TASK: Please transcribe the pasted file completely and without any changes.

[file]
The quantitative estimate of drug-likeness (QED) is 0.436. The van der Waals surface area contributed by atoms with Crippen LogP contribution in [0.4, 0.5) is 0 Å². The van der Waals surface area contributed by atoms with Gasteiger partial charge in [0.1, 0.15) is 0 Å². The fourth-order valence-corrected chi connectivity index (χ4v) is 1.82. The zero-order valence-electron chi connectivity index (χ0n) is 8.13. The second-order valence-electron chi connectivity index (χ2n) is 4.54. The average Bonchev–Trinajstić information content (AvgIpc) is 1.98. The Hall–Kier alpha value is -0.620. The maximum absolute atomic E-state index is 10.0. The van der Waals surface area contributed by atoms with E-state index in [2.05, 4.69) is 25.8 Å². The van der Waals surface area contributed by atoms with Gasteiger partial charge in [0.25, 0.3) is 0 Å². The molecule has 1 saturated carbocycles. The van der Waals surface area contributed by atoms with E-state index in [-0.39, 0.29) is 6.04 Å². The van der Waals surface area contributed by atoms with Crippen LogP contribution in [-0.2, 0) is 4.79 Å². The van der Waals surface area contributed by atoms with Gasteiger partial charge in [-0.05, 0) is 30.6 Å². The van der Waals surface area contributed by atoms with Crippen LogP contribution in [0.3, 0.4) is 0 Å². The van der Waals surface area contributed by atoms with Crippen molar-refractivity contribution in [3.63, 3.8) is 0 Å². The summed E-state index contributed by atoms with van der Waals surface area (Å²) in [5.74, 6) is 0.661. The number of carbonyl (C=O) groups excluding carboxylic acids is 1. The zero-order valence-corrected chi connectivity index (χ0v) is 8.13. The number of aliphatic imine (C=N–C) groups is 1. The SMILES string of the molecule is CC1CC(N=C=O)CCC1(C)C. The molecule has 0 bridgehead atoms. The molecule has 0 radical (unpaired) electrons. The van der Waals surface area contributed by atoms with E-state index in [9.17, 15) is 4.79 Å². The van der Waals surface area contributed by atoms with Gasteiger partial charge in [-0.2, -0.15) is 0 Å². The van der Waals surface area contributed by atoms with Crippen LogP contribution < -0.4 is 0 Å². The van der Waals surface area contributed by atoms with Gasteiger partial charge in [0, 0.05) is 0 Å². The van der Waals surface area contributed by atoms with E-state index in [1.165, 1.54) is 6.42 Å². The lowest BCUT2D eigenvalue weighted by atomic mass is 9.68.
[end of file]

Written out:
The quantitative estimate of drug-likeness (QED) is 0.436. The van der Waals surface area contributed by atoms with Crippen LogP contribution in [0.4, 0.5) is 0 Å². The van der Waals surface area contributed by atoms with Gasteiger partial charge in [0.1, 0.15) is 0 Å². The fourth-order valence-corrected chi connectivity index (χ4v) is 1.82. The zero-order valence-electron chi connectivity index (χ0n) is 8.13. The second-order valence-electron chi connectivity index (χ2n) is 4.54. The average Bonchev–Trinajstić information content (AvgIpc) is 1.98. The Hall–Kier alpha value is -0.620. The maximum absolute atomic E-state index is 10.0. The van der Waals surface area contributed by atoms with E-state index in [2.05, 4.69) is 25.8 Å². The van der Waals surface area contributed by atoms with Gasteiger partial charge in [0.25, 0.3) is 0 Å². The molecule has 1 saturated carbocycles. The van der Waals surface area contributed by atoms with E-state index in [-0.39, 0.29) is 6.04 Å². The van der Waals surface area contributed by atoms with Crippen LogP contribution in [-0.2, 0) is 4.79 Å². The van der Waals surface area contributed by atoms with Gasteiger partial charge in [-0.05, 0) is 30.6 Å². The van der Waals surface area contributed by atoms with Crippen LogP contribution in [0.3, 0.4) is 0 Å². The van der Waals surface area contributed by atoms with Crippen molar-refractivity contribution in [3.63, 3.8) is 0 Å². The summed E-state index contributed by atoms with van der Waals surface area (Å²) in [5.74, 6) is 0.661. The number of carbonyl (C=O) groups excluding carboxylic acids is 1. The zero-order valence-corrected chi connectivity index (χ0v) is 8.13. The number of aliphatic imine (C=N–C) groups is 1. The SMILES string of the molecule is CC1CC(N=C=O)CCC1(C)C. The molecule has 0 bridgehead atoms. The molecule has 0 radical (unpaired) electrons. The van der Waals surface area contributed by atoms with E-state index in [9.17, 15) is 4.79 Å². The van der Waals surface area contributed by atoms with Gasteiger partial charge in [-0.2, -0.15) is 0 Å². The van der Waals surface area contributed by atoms with Crippen LogP contribution < -0.4 is 0 Å². The van der Waals surface area contributed by atoms with Gasteiger partial charge in [0, 0.05) is 0 Å². The van der Waals surface area contributed by atoms with E-state index in [1.165, 1.54) is 6.42 Å². The lowest BCUT2D eigenvalue weighted by atomic mass is 9.68.